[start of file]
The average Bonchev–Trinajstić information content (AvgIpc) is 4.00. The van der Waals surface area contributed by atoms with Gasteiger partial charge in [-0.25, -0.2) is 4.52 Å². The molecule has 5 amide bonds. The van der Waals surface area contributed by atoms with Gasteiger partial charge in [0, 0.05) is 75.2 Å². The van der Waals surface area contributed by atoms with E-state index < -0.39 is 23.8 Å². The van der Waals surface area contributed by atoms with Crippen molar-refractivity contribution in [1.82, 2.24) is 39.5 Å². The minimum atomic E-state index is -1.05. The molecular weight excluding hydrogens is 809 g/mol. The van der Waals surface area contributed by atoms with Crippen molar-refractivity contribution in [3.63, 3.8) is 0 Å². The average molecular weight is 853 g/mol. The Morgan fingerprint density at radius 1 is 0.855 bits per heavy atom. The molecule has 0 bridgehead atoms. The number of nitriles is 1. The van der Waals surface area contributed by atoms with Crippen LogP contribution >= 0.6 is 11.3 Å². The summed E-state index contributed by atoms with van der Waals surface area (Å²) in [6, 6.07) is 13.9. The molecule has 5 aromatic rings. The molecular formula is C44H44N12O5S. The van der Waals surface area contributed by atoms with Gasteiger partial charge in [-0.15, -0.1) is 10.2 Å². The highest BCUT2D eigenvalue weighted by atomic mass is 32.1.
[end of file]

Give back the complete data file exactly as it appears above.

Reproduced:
The average Bonchev–Trinajstić information content (AvgIpc) is 4.00. The van der Waals surface area contributed by atoms with Gasteiger partial charge in [-0.25, -0.2) is 4.52 Å². The molecule has 5 amide bonds. The van der Waals surface area contributed by atoms with Gasteiger partial charge in [0, 0.05) is 75.2 Å². The van der Waals surface area contributed by atoms with E-state index < -0.39 is 23.8 Å². The van der Waals surface area contributed by atoms with Crippen molar-refractivity contribution in [1.82, 2.24) is 39.5 Å². The minimum atomic E-state index is -1.05. The molecular weight excluding hydrogens is 809 g/mol. The van der Waals surface area contributed by atoms with Crippen molar-refractivity contribution in [3.63, 3.8) is 0 Å². The average molecular weight is 853 g/mol. The Morgan fingerprint density at radius 1 is 0.855 bits per heavy atom. The molecule has 0 bridgehead atoms. The number of nitriles is 1. The van der Waals surface area contributed by atoms with Crippen LogP contribution >= 0.6 is 11.3 Å². The summed E-state index contributed by atoms with van der Waals surface area (Å²) in [6, 6.07) is 13.9. The molecule has 5 aromatic rings. The molecular formula is C44H44N12O5S. The van der Waals surface area contributed by atoms with Gasteiger partial charge in [-0.15, -0.1) is 10.2 Å². The highest BCUT2D eigenvalue weighted by atomic mass is 32.1.